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Second Circuit Rules Bankruptcy Code Section Section 546(e) Protects Fraudulent Transfers in Bernard Madoff Ponzi Scheme Case


In In re Bernard L. Madoff Investment Securities LLC, ___ F.3d ___, 2014 WL 6863608 (2d Cir. 2014), the U.S. Court of Appeals for the Second Circuit considered whether the “safe harbor” provision of Bankruptcy Code section 546(e) provides a defense against a trustee’s claims to avoid Ponzi scheme payments under state fraudulent transfer law made applicable by section 544(b), and under Bankruptcy Code provisions allowing the avoidance of “constructive” fraudulent transfers.  The court ruled that section 546(e) did apply, and affirmed the dismissal of such claims against the recipients of the transfers.

For a copy of the Second Circuit’s decision, please click here.


For some time, the bankruptcy trustee of a Ponzi scheme perpetrator has been able to recover from investors the "fictitious profits" paid to them in excess of their investments.  In Madoff, the trustee appointed to oversee the SIPA liquidation of Madoff Securities’ investment advisory unit (“BLMIS”) sought to avoid payments of fictitious profits to investors as “actual” and “constructive” fraudulent transfers under bankruptcy and state law. Certain customers defended on the ground that the transfers were protected by the safe harbor provision of section 546(e), prohibiting the trustee from clawing back their distributions because the payments were made by a stockbroker “in connection with a securities contract” or, alternatively, because they were “settlement payments” made by a stockbroker.

After withdrawing the reference in multiple adversary proceedings, the U.S. District Court for the Southern District of New York (the “District Court”) dismissed the trustee’s “constructive” fraudulent transfer claims under section 548(a)(1)(B) and his state law fraudulent transfer claims (asserted pursuant to section 544) due to the applicability of section 546(e)’s safe harbor. SIPC v. BLMIC, 476 B.R. 715, 722 (S.D.N.Y. 2012).  The District Court also ruled that section 546(e) did not bar the trustee from avoiding “actual” fraudulent transfer claims asserted under section 548(a)(1)(A).  Id.  The trustee appealed as to the first ruling, and the Second Circuit affirmed.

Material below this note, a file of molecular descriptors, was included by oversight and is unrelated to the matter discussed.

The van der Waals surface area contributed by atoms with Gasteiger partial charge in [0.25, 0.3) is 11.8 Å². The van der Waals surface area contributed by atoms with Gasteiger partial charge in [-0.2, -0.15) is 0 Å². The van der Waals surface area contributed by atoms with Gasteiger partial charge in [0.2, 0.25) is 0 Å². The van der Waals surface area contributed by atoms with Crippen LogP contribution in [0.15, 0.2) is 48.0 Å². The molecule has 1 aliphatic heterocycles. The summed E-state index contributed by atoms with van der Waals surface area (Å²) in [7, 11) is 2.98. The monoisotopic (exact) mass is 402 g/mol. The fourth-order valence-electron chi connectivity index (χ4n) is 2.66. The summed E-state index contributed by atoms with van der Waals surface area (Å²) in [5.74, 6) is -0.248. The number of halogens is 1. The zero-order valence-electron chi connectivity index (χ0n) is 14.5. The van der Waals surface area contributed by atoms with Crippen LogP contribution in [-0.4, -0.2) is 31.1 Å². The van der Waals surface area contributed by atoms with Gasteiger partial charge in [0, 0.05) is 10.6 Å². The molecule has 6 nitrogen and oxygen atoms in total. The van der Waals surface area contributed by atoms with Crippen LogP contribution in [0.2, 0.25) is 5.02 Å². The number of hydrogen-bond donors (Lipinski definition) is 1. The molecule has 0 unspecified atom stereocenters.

Section 546(e) provides, in part, that notwithstanding sections 544 and 548(a)(1)(B) of the Bankruptcy Code, a trustee may not avoid a prepetition transfer that is a “settlement payment” made by or to (or for the benefit of) a stockbroker, or that is a transfer made by or to (or for the benefit of) a stockbroker “in connection with a securities contract.”  This safe harbor has been steadily expanded to embrace more transactions. The Second Circuit and other courts interpreting section 546(e) have acknowledged the breadth of the coverage of this safe harbor and have largely applied the plain language of the provision to broadly immunize enumerated transactions from avoidance even where the transactions at issue arguably did not impact the financial markets.

In Madoff, the Second Circuit imposed a broad and literal interpretation of section 546(e) in examining whether the agreements between BLMIS and its customers constituted “securities contracts” as defined in section 741(7) of the Bankruptcy Code, and whether the payments were made “in connection with” a securities contract. The trustee argued, among other things, that section 546(e) did not apply because BLMIS never actually initiated, executed, completed or settled any securities transactions. But the Second Circuit found that section 546(e) does not require an actual purchase or sale of a security. Rather, the transfer need only be broadly related to a securities contract and not an actual securities transaction. The Second Circuit also concluded that the interpretation of section 546(e) espoused by the trustee would in that case risk the very sort of market disruption Congress was concerned with when it enacted the provision.  Noting that BLMIS’ clients had every reason to believe that BLMIS was engaged in actual securities transactions, the Second Circuit ruled that they had every right to avail themselves of the protections afforded by section 546(e) because their agreements were “securities contracts” and because the payments made to them were “settlement payments,” as defined in section 741(8). The Second Circuit also rejected SIPC’s argument that Ponzi scheme payments are, by definition, not made “in connection with” a securities contract.


This is the latest in a string of decisions from the Second Circuit that broadly construe the section 546(e) safe harbor in accordance with the statute’s plain language.  There is a certain irony in the court’s holding, given that the profits of the Ponzi scheme were fictitious because the investment account was itself fictitious. This decision should provide comfort to recipients of transfers made in connection with both actual or purported securities transactions.

These materials were written by Iain A. Macdonald, the senior partner of MACDONALD | FERNANDEZ LLP in San Francisco, California.  Editorial contributions were provided by John N. Tedford, IV, of Danning, Gill, Diamond & Kollitz, LLP, in Los Angeles, California.